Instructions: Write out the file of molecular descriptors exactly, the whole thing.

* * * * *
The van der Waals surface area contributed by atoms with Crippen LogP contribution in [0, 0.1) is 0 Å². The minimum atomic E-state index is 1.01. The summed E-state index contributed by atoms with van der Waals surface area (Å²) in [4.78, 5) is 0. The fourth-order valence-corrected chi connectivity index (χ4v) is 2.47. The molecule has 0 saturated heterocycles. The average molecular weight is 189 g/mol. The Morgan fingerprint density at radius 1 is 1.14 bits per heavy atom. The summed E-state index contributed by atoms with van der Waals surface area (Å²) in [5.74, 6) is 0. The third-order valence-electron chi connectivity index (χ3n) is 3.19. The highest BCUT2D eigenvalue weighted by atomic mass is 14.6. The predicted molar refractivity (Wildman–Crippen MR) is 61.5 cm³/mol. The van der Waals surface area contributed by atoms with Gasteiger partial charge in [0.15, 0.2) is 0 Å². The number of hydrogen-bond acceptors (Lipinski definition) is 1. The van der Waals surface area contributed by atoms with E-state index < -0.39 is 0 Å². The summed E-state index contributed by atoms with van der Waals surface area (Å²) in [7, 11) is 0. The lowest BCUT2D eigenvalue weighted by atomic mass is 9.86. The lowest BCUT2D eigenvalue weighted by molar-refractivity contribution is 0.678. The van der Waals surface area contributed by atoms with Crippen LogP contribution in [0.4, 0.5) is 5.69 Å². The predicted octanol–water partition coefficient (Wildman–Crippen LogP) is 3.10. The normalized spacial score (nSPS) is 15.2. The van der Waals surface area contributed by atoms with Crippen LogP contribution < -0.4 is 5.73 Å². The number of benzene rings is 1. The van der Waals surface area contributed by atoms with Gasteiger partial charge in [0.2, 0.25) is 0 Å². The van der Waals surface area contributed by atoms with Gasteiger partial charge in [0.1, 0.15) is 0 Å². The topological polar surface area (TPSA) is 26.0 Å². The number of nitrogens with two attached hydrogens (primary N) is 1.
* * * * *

The van der Waals surface area contributed by atoms with Crippen LogP contribution in [0, 0.1) is 0 Å². The minimum atomic E-state index is 1.01. The summed E-state index contributed by atoms with van der Waals surface area (Å²) in [4.78, 5) is 0. The fourth-order valence-corrected chi connectivity index (χ4v) is 2.47. The molecule has 0 saturated heterocycles. The average molecular weight is 189 g/mol. The Morgan fingerprint density at radius 1 is 1.14 bits per heavy atom. The summed E-state index contributed by atoms with van der Waals surface area (Å²) in [5.74, 6) is 0. The third-order valence-electron chi connectivity index (χ3n) is 3.19. The highest BCUT2D eigenvalue weighted by atomic mass is 14.6. The predicted molar refractivity (Wildman–Crippen MR) is 61.5 cm³/mol. The van der Waals surface area contributed by atoms with Gasteiger partial charge in [0.15, 0.2) is 0 Å². The number of hydrogen-bond acceptors (Lipinski definition) is 1. The van der Waals surface area contributed by atoms with E-state index < -0.39 is 0 Å². The summed E-state index contributed by atoms with van der Waals surface area (Å²) in [7, 11) is 0. The lowest BCUT2D eigenvalue weighted by atomic mass is 9.86. The lowest BCUT2D eigenvalue weighted by molar-refractivity contribution is 0.678. The van der Waals surface area contributed by atoms with Crippen LogP contribution in [0.4, 0.5) is 5.69 Å². The predicted octanol–water partition coefficient (Wildman–Crippen LogP) is 3.10. The normalized spacial score (nSPS) is 15.2. The van der Waals surface area contributed by atoms with Crippen LogP contribution < -0.4 is 5.73 Å². The number of benzene rings is 1. The van der Waals surface area contributed by atoms with Gasteiger partial charge in [0.2, 0.25) is 0 Å². The van der Waals surface area contributed by atoms with Gasteiger partial charge in [0.1, 0.15) is 0 Å². The topological polar surface area (TPSA) is 26.0 Å². The number of nitrogens with two attached hydrogens (primary N) is 1.